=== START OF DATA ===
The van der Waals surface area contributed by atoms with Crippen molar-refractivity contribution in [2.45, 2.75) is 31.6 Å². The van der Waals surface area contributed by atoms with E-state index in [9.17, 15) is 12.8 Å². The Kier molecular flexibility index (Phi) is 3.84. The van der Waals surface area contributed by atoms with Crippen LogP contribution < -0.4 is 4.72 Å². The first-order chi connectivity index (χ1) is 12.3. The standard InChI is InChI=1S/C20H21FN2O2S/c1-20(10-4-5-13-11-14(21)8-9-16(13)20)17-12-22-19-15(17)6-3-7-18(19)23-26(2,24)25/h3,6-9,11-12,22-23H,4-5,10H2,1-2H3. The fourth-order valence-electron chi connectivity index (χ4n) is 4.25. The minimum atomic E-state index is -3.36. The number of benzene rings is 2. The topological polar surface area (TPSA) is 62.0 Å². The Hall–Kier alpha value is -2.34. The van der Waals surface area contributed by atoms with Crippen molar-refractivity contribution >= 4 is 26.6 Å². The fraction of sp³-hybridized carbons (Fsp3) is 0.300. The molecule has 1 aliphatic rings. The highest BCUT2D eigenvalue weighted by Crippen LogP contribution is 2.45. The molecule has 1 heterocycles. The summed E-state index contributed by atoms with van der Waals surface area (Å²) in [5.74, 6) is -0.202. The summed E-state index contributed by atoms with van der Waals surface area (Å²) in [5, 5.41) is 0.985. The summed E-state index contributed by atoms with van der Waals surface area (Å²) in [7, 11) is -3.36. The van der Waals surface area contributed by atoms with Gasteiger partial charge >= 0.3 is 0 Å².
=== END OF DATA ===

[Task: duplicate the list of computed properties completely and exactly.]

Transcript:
The van der Waals surface area contributed by atoms with Crippen molar-refractivity contribution in [2.45, 2.75) is 31.6 Å². The van der Waals surface area contributed by atoms with E-state index in [9.17, 15) is 12.8 Å². The Kier molecular flexibility index (Phi) is 3.84. The van der Waals surface area contributed by atoms with Crippen LogP contribution < -0.4 is 4.72 Å². The first-order chi connectivity index (χ1) is 12.3. The standard InChI is InChI=1S/C20H21FN2O2S/c1-20(10-4-5-13-11-14(21)8-9-16(13)20)17-12-22-19-15(17)6-3-7-18(19)23-26(2,24)25/h3,6-9,11-12,22-23H,4-5,10H2,1-2H3. The fourth-order valence-electron chi connectivity index (χ4n) is 4.25. The minimum atomic E-state index is -3.36. The number of benzene rings is 2. The topological polar surface area (TPSA) is 62.0 Å². The Hall–Kier alpha value is -2.34. The van der Waals surface area contributed by atoms with Crippen molar-refractivity contribution >= 4 is 26.6 Å². The fraction of sp³-hybridized carbons (Fsp3) is 0.300. The molecule has 1 aliphatic rings. The highest BCUT2D eigenvalue weighted by Crippen LogP contribution is 2.45. The molecule has 1 heterocycles. The summed E-state index contributed by atoms with van der Waals surface area (Å²) in [5.74, 6) is -0.202. The summed E-state index contributed by atoms with van der Waals surface area (Å²) in [5, 5.41) is 0.985. The summed E-state index contributed by atoms with van der Waals surface area (Å²) in [7, 11) is -3.36. The van der Waals surface area contributed by atoms with Gasteiger partial charge >= 0.3 is 0 Å².